Vegetable Pest and Disease Control & Prevention
The aim of any organic gardener is to create a healthy garden by making the soil fertile and by increasing biodiversity.
The most important task is to prevent an occurrence of pests and diseases in the first place rather than having to react to them. In fact, once a pest or disease establishes itself on your crops there is often very little you can do to control it effectively. Protecting your plants from pests and diseases begins long before the crops are sown or planted in your garden.
What keeps your plants healthy?
Soil fertility –
A healthy soil produces healthy plants. The care of your soil is the most important duty of every gardener. It is the most effective method of preventing a pest or disease outbreak. The ideal soil is a loose, moist humus rich soil full of worm and other soil life with a balanced nutrient content, including all the trace elements. It may take a good few years to achieve this, but even the poorest soil can be made very fertile using organic methods.
A garden with good biodiversity is a lot less prone to sudden attacks of pests and diseases as there is a balance of pests and predators. To increase the biodiversity in your garden is probably one of the most rewarding pleasures in gardening as you have the opportunity to create habitats and homes for many living creatures that have been pushed to the edge either through the destruction of their habitats or chemical poisoning.
Beneficial habitats include: – Pond – Log or branch pile – Dry stone wall or stone pile – Native hedgerow and include fruiting shrubs – Native trees – Clump of nettles in the corner of your garden – Wildflower patch
Apart from creating specialist habitats you can also increase the biodiversity within your vegetable patch through:
– Crop rotations – where pests and diseases are eliminated by prolonged periods without their hosts.
– Polycultures by growing different crops next to each other (inter-cropping) or undersowing with a green manure crop (under-cropping).
– Variety mixtures- by growing different varieties of the same vegetable in a plot. This technique has been very successful with potatoes and lettuce and there is a lot of scope for further experiments.
Hygiene in and around the vegetable garden is very important for pest and disease control. This includes weed control and the removal of damaged or diseased leaves or plants from the garden. If your vegetable garden is messy it is much easier for pests and diseases to spread much faster. Your wildlife areas should be positioned a fair distance away from your plot as the beneficial creatures usually travel further and faster than the pests.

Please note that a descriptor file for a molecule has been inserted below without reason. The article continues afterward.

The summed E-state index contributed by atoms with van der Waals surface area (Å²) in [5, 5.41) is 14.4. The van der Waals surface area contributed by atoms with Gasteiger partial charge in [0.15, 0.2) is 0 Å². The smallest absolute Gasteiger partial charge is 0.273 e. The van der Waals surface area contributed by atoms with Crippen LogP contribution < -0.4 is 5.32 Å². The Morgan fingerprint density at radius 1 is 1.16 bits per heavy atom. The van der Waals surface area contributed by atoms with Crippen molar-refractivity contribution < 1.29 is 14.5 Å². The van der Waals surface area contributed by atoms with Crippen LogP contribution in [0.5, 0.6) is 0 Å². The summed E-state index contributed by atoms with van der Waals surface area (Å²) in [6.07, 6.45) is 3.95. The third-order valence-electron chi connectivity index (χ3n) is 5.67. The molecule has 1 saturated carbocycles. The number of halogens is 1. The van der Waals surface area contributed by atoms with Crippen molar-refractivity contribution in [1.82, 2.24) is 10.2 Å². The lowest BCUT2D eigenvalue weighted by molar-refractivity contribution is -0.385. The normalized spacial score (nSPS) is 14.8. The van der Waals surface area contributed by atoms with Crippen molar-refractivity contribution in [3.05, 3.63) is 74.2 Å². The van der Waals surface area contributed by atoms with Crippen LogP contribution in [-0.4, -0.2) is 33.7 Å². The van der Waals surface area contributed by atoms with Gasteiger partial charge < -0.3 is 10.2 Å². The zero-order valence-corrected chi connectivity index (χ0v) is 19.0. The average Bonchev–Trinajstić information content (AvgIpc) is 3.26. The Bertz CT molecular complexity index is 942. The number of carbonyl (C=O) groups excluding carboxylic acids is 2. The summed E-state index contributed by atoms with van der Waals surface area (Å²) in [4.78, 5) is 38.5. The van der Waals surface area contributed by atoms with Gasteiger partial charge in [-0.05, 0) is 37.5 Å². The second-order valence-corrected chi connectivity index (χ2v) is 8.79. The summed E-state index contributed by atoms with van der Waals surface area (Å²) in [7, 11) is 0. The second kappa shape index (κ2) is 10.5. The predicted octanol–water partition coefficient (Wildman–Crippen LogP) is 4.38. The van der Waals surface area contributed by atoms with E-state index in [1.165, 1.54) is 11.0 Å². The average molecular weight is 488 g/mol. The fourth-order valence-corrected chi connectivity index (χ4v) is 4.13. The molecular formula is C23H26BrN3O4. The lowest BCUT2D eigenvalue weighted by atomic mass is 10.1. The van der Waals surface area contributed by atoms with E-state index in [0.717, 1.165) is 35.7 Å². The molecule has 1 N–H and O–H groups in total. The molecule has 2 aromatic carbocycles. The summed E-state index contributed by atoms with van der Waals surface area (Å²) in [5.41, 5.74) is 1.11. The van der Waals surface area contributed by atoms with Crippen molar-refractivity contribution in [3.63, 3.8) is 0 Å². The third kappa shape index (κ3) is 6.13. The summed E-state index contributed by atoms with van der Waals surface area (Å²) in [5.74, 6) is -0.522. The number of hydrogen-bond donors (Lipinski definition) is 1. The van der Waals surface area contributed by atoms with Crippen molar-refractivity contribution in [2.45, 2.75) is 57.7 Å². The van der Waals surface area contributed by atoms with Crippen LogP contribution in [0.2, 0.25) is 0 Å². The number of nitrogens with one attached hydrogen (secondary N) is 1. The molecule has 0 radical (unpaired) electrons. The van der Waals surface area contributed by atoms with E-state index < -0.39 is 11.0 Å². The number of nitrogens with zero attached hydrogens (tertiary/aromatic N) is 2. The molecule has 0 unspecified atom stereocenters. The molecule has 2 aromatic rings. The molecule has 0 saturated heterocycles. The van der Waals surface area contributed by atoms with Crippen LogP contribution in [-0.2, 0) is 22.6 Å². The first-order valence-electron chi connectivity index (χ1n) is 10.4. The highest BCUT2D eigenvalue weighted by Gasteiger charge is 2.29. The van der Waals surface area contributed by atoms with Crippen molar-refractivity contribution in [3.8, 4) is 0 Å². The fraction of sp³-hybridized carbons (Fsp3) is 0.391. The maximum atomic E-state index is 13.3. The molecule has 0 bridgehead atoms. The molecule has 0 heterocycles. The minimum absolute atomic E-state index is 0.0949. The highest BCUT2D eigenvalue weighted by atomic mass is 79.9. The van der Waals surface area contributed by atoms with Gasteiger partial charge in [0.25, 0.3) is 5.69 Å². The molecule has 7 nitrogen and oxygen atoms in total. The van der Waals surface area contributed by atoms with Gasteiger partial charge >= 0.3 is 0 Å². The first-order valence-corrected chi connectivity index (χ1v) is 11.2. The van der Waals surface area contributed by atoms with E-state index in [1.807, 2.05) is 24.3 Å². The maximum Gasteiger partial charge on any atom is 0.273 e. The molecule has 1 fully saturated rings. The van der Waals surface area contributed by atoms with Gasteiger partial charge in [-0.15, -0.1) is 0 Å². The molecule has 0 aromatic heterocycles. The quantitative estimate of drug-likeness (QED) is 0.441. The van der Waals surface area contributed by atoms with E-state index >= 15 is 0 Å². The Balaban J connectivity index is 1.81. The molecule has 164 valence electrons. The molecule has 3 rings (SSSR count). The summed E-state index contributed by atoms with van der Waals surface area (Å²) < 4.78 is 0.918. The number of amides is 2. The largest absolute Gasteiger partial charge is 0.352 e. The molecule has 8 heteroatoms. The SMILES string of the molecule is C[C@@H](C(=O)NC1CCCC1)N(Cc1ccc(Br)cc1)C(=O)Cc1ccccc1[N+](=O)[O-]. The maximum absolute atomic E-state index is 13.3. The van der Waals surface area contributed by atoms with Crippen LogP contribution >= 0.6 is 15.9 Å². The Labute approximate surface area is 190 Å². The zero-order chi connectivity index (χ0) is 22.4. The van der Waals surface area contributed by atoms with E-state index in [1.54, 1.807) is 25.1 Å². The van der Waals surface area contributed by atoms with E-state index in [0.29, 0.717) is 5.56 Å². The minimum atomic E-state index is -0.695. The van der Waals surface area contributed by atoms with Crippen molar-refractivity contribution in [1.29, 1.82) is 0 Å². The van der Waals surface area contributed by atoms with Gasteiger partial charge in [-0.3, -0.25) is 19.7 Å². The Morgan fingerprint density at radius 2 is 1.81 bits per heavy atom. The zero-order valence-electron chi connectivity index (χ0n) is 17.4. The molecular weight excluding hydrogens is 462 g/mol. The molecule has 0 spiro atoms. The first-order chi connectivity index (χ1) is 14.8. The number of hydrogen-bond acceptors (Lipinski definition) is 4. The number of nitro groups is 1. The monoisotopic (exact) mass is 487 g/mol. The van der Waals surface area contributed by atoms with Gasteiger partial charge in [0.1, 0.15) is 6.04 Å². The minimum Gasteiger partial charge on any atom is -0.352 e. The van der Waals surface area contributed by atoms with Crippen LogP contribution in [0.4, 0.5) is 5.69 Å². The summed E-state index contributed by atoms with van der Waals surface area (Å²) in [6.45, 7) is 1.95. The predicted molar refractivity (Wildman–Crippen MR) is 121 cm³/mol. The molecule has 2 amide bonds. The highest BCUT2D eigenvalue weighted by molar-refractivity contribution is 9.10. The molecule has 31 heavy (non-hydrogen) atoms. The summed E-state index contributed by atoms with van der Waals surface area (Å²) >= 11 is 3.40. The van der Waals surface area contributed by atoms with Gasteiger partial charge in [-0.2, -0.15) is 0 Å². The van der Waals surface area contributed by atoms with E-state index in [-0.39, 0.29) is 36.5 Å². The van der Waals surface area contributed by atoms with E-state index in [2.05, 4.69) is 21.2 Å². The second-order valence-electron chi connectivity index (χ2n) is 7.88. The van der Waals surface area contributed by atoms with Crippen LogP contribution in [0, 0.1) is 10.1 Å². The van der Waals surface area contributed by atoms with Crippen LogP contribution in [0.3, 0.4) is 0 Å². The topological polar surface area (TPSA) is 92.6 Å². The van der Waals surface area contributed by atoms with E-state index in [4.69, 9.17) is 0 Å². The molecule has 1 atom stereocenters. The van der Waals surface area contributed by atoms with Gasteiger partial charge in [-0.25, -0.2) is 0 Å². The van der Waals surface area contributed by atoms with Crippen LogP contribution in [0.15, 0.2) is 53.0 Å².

You should always start with good and clean seeds. They should always be stored in a cool, dry place and not for too many years. I usually keep seeds for only two years and then buy new ones. New seeds are a lot more vigorous.
The same applies to transplants. It is very rare that all transplants in a tray are of the same quality and you should only plant the best. There is no point of starting a plant hospital.
Right plant, right place
Plants that are not suited to your climate and soil conditions will never thrive and therefore will be the first ones to be attacked by pests and diseases. In Ireland you can’t grow good cucumbers or tomatoes outside. Some may survive and you may even get a few ripe tomatoes on it if you grow them on a south-facing wall in a sheltered garden somewhere in the south or east of the country. However, the same plant may produce a hundred fruits if grown in a polytunnel.
If you find that every year your parsnips get canker and your potatoes blight you should consider using a variety that is resistant or tolerant to the relevant pest or disease. Examples: Potato: Bionica, Sarpo Mira, Orla and Setanta are very resistant to blight Pea: Hurst Greenshaft is very resistant to mildew Parsnip: Javelin F1 have some resistance to canker.
Timing of sowing
You can sometimes avoid outbreaks of pests and diseases by adjusting your sowing or planting dates. The best example is to sow your carrots in late May or early June. This avoids the first generation of carrot rootfly in May. Another example is to sow your peas only in mid April to avoid foot rot disease.
Breaking the cycle
You could have brassicas (cabbage family) growing in your garden all year round. This makes it very easy for all pests and diseases to survive and re-infect new crops. I always clear my cabbage patch in mid January and only plant the first brassicas again in early May. I’ll never get nice spring cabbage but at least I hope to get fewer problems.
Adjusting the spacing
If plants are spaced too closely they are a lot more susceptible to fungal diseases such as grey mould or mildew. If you want to lessen any potential problem you can always space your crops a little bit further apart. This increases the airflow through the crop and reduces the incidence of fungal diseases that thrive in more humid conditions.